Oh, these dreams. I don’t know whether it’s the present situation, or the drugs, but I do have the most vivid dreams these days. Sometimes they are photo-realistic … except that the reality is not as one might expect.

Some years ago when these drugs were just recent invaders of my system I dreamed I was in conversation with a close colleague. I’d have sworn it was real except that I knew for a fact that the colleague in question had died some years before.

I recall another in which I was a sculptor, one of five who’d each been given an entire floor of a converted warehouse near King’s Cross Station(1) to display their works. All agreed that David Bowie’s exhibits were the best.

Last night’s though, took the madeleine. I was in a tour group visiting Fallingwater, the famous house designed by Frank Lloyd Wright. This was designed in 1935, in Pennsylvania, as any fule kno, for a Mr and Mrs Kaufmann  (HT Wikipedia). In my dream, though, F. L. W. created it as a retirement home for Abraham Lincoln, just outside Springfield, Illinois. In this reality, Abe didn’t get shot at Ford’s theater, and lived to a ripe old age. One of several surprises was that apart from the famous concrete cantilevered bit over the waterfall, most of the dream house was wooden, like a giant shack, which was rustic, and, given its age, a bit rickety.

In my dream (oh, do keep up at the back)  Lincoln’s later political life was bitter and for some reason or another the burghers of Springfield really didn’t like him at all, so to irritate him they built the State Capitol in exactly the right place so it could be seen from the house — lined up directly with the cantilevered bit over the waterfall — forever reminding the Aged President of political turmoil, in the very place he’d come to forget. Later in the dream the tour group visited Springfield itself and went to dine at a Portuguese restaurant (no, me neither).

The biggest surprise for me, though, was that in my dream I just knew that Springfield was the Capital City of Illinois, which turns out to have been the only part of the dream that matched reality, though, for all I know, there is a choice of Portuguese restaurants in Springfield, a city I have never visited. I’ve never been to Fallingwater, either. I must have learned that Springfield was the capital of Illinois once upon a time and my subconscious recalled it.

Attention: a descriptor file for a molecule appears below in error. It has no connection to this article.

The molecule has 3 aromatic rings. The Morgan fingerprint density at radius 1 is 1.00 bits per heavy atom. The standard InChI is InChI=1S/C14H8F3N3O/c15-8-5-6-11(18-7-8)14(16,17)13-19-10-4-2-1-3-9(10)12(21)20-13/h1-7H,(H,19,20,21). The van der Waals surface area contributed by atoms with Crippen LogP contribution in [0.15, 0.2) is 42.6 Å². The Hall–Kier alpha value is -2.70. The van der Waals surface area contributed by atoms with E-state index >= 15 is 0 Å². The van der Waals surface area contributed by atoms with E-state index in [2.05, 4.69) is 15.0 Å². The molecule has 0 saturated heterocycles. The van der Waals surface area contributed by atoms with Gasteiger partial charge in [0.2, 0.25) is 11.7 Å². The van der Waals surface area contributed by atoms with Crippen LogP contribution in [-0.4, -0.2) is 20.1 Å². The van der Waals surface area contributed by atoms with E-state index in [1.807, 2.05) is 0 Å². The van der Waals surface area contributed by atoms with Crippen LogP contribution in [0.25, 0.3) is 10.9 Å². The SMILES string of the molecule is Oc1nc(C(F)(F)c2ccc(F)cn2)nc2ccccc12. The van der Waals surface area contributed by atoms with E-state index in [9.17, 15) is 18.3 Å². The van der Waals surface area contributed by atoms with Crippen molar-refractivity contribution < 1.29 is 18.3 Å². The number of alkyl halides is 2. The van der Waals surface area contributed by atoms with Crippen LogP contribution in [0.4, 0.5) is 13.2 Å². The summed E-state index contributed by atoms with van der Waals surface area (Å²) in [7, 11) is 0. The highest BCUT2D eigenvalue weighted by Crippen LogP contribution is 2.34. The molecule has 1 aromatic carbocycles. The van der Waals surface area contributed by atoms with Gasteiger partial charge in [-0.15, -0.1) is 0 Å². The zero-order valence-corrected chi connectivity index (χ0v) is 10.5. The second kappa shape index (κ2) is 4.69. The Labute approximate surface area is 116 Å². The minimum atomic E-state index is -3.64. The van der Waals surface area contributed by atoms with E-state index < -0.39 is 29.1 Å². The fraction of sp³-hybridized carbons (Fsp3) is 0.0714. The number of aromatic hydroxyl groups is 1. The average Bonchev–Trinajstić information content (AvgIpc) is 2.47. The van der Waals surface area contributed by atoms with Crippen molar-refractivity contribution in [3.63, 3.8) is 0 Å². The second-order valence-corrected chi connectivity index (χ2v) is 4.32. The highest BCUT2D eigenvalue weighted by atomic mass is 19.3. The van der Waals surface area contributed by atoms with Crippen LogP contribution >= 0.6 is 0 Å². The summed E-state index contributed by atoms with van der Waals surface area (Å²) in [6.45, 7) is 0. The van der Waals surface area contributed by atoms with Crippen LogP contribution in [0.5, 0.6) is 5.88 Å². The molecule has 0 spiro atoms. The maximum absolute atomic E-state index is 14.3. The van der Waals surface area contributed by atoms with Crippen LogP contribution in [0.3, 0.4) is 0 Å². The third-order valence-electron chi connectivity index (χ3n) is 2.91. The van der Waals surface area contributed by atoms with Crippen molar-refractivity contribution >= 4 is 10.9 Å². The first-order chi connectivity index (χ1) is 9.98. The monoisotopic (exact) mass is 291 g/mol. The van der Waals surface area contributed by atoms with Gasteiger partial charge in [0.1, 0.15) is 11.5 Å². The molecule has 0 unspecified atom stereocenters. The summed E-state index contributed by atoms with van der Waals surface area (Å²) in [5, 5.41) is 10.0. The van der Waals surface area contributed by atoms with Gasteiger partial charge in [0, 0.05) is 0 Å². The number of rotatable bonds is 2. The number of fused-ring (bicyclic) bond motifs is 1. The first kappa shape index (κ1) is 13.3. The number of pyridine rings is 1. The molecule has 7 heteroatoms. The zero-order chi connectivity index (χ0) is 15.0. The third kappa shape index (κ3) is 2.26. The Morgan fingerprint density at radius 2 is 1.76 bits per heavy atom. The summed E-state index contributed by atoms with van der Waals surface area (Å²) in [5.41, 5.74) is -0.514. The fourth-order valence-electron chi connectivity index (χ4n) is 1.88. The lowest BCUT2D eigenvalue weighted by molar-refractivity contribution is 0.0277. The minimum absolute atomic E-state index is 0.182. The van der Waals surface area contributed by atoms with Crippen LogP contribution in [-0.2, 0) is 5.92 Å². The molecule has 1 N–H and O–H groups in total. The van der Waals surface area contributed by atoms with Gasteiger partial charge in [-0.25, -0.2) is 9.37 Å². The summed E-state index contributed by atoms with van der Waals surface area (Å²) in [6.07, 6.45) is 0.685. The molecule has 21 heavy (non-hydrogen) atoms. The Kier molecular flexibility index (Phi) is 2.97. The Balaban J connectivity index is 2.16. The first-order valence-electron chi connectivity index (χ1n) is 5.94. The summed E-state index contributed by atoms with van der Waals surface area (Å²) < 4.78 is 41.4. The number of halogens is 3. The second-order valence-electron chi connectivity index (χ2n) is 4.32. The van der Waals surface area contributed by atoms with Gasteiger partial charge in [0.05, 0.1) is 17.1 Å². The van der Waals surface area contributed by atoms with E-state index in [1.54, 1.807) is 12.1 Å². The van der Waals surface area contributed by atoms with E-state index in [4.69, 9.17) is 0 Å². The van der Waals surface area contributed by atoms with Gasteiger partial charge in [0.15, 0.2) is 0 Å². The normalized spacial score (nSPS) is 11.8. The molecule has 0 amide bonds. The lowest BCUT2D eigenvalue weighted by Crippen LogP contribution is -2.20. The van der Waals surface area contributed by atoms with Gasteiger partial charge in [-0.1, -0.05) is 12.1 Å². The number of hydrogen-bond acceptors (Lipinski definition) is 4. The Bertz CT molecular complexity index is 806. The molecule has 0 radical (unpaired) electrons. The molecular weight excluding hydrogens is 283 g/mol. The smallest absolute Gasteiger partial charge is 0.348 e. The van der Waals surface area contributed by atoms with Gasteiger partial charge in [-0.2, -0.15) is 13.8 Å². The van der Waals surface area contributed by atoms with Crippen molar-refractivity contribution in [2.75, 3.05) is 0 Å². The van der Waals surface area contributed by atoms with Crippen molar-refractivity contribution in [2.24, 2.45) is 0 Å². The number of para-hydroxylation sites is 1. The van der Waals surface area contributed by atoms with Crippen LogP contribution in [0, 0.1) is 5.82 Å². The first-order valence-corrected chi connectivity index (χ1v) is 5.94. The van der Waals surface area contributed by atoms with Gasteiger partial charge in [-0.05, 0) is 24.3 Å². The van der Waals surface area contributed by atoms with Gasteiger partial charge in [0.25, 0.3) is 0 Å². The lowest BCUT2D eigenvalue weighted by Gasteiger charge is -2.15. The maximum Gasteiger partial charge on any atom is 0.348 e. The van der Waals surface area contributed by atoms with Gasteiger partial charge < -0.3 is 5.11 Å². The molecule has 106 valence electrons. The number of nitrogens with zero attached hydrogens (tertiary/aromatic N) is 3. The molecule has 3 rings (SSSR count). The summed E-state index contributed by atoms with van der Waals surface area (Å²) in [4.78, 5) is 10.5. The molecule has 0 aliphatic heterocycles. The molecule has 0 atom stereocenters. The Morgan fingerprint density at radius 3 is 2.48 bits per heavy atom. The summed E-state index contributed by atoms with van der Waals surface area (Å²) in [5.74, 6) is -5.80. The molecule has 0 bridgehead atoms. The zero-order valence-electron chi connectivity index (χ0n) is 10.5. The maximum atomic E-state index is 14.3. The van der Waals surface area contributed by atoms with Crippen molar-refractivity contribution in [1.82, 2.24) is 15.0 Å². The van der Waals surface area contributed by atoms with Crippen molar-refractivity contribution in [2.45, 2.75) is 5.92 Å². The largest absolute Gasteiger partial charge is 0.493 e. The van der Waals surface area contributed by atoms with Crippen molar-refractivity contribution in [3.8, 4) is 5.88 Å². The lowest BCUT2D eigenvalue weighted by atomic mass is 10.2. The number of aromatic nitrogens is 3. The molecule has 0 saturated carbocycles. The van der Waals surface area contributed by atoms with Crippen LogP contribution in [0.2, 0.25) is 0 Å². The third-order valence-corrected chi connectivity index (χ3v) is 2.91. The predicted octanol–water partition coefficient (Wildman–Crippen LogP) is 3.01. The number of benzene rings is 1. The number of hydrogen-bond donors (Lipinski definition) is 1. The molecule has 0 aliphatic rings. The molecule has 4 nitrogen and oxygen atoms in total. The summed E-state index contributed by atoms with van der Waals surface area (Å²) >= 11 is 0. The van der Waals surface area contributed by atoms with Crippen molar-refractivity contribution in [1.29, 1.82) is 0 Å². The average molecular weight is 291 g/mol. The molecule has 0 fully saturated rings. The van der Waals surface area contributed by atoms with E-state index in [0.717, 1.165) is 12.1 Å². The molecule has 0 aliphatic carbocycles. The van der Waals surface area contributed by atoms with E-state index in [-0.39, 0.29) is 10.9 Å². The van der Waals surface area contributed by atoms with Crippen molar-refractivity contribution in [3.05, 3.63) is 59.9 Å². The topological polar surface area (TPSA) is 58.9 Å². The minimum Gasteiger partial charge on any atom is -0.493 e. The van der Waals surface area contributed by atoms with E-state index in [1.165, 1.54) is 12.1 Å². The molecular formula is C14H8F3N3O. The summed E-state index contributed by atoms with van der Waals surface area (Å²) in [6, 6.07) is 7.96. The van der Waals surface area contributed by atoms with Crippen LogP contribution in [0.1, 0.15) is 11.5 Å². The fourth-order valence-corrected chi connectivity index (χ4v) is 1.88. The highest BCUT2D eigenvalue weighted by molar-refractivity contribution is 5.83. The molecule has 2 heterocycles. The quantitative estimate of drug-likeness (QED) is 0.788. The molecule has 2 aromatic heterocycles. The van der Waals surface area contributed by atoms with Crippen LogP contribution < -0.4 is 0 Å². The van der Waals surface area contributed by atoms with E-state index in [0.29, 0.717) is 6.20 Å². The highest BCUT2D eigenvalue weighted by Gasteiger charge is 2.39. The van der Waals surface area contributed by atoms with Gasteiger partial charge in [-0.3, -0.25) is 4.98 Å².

This retrieval of random bibelots, tchotchkes and netsuke of knowledge has served me well in my waking life, as it did last year when with my fellow alumni of Leeds University, we conquered all comers to win Celebrity Christmas University Challenge — the first non-Oxbridge team to win this particular iteration of the show, and the first time Leeds has won any version of the show. I learn that it’s going to be repeated on BBC4, though you can find all the episodes on YouTube, if you want to.

A University Challenge. Last Year.

Our victory brought much joy to Leeds University, though I notice that I still haven’t been awarded an honorary degree. In my dreams…

(1) It’s a little known fact that the name of King’s Cross Station has nothing to do with trains, nor indeed crosses, though it is very much connected with royalty. The name is a corruption of that given to the place where, in about 1790, King George III had salt-water ponds created so he could have a fresh supply of Cromer crabs and lobsters for the royal table. Whether this contributed to his famous madness is unknown, but the area soon became known as King’s Crustacean.

About Henry Gee

Henry Gee is an author, editor and recovering palaeontologist, who lives in Cromer, Norfolk, England, with his family and numerous pets, inasmuch as which the contents of this blog and any comments therein do not reflect the opinions of anyone but myself, as they don't know where they've been.
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3 Responses to Dreamages

  1. rpg says:

    I had a bizarre (by normal standards but not by mine) dream the other night. I and some colleagues had to save a litre of water from the aliens. It was special water, worth millions of currency units. However, we could not find any sterile disposable pipettes with which to make individual aliquots and had to autoclave some glass ones. Just as I was getting in the car with my sixth of a litre I woke up.

    That’s not the bizarre bit.

    The bizarre bit is that I went back to sleep and dreamt that I was telling one of the colleagues who had been in the first dream about that dream.

    And I’m not commenting on your pun.

    • Henry Gee says:

      Was there a pun?

      An anthology of SF stories I read once had short biographies of the authors at the back. One author wrote that if you read Nature sufficiently intently and often, your dreams will start to carry footnotes to other dreams.

      And, my, you’re up early.

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